It just feels like you are responding to a caricature of my position rather than what I actually said. Do you see what I mean with the above posts? The response really feels like a religious one rather than a rational one. frown.gif

My speakers do what I want them to do and they do it as well or better than any speaker I had listened to. When I find something better still, and if I can afford it, it will be the next thing on the list. I don't care what the sensitivity or power handling is. I care only about how I like the sound in my real use. Is there something wrong with that criteria?
post #448 of 820
Jerrylove,
I am not explaining this to you but letting others know what heck we are discussing and why people like HS speakers. This is a HS speaker thread so it is relative to compare. I always say one has to determine what their goals are in the first place. How loud do they need because once you figure out how loud you want and need then you can narrow down the sound you want and looks. If the speaker looks and sounds great but can't play as loud as one wants it makes no difference how pretty they are. It also goes the other way, if one can play as loud as they want it and looks too ugly or sounds bad then that does not matter either. This whole THD thing is just something that goes along with not playing loud enough, my friend(who can afford any speaker on the planet) had Paradigms and did not know they could not play as loud as he wanted them to, the dealer said they will be great because he liked the look and sound. At his levels, they were distorting and he even wanted them louder so he turned it up and you can guess it, he kept blowing tweeters up and starting asking me questions. The dealer told him he needed more power and I told him he already has a 400 watt amp on them and they are rated for 200-250 watts, what the heck will more power do, just blow them up faster. I measured his room and he is THD was very high at his levels(105 dBs at the speaker and 95 dBs at his bar). I asked him first how loud he wants this to go and he said he wanted as loud as at the speaker but at the bar which meant 10 dBs louder. So for just an experiment I said let's try a speaker that can play 10 dBs louder with the same amp he had, he blew them up too! I told him he listens louder than just 10 dBs more. I asked him how much was he willing to spend on this and that is how I ended up getting a JTR based system for him, because it can play cleanly at his levels for the money and sound as good as his paradigms, not better, but the same and much louder. Guess what, he plays at 120 dBs at the speaker and 110 dBs at the bar, it sounds great but too loud for my tastes but now his limitations will be his ears which I warned him. If he wanted better looks and that loud I might be still searching.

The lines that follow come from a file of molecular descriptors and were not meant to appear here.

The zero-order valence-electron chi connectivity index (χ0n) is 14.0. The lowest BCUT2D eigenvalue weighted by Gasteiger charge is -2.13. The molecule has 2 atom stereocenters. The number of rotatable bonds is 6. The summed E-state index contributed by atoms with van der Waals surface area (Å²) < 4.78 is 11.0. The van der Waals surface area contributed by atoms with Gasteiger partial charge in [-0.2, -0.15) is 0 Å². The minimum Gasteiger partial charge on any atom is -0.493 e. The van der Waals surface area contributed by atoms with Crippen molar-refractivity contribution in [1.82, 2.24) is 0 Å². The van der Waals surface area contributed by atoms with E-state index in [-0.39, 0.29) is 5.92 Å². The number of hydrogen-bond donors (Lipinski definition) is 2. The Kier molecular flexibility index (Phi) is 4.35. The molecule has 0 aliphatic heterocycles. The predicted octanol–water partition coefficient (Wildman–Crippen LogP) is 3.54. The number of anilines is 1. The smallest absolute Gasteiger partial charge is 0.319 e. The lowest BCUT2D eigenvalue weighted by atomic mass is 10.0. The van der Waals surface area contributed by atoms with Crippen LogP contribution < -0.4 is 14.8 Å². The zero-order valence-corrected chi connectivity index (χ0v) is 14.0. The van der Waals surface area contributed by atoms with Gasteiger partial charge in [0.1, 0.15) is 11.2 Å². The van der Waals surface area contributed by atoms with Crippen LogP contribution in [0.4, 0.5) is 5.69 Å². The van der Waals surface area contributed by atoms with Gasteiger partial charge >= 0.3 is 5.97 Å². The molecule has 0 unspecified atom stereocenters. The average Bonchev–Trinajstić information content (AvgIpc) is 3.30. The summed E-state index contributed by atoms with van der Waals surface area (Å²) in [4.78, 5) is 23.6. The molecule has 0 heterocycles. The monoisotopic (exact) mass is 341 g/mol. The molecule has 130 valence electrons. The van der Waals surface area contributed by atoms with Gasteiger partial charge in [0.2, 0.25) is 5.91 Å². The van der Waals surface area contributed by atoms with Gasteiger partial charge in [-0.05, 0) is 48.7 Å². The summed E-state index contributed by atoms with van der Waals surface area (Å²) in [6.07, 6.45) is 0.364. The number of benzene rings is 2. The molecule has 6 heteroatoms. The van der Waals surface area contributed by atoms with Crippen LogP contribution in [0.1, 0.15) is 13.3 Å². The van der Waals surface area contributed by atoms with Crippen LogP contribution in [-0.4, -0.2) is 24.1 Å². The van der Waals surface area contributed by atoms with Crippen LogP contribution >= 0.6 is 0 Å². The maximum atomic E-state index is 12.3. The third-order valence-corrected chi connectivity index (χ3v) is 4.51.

post #449 of 820
Quote:
Originally Posted by JerryLove View Post

I don't understand what you are referring to.

Your general tone in about a dozen posts. eek.gif
post #450 of 820
Quote:
Originally Posted by MKtheater View Post

Jerrylove,
I am not explaining this to you
Not much point in that, as he's proven that he doesn't want to learn, he only wants to argue. He's a clever troll, because initially his first post or two in a thread give the appearance of his wanting to learn, but then with each successive post his argumentative agenda becomes clear. I saw that pattern emerge and put him on my block list after seeing it repeated in a half dozen threads. Do so and you'll see the page count in this thread reduced by 30%, and the intent of the OP restored.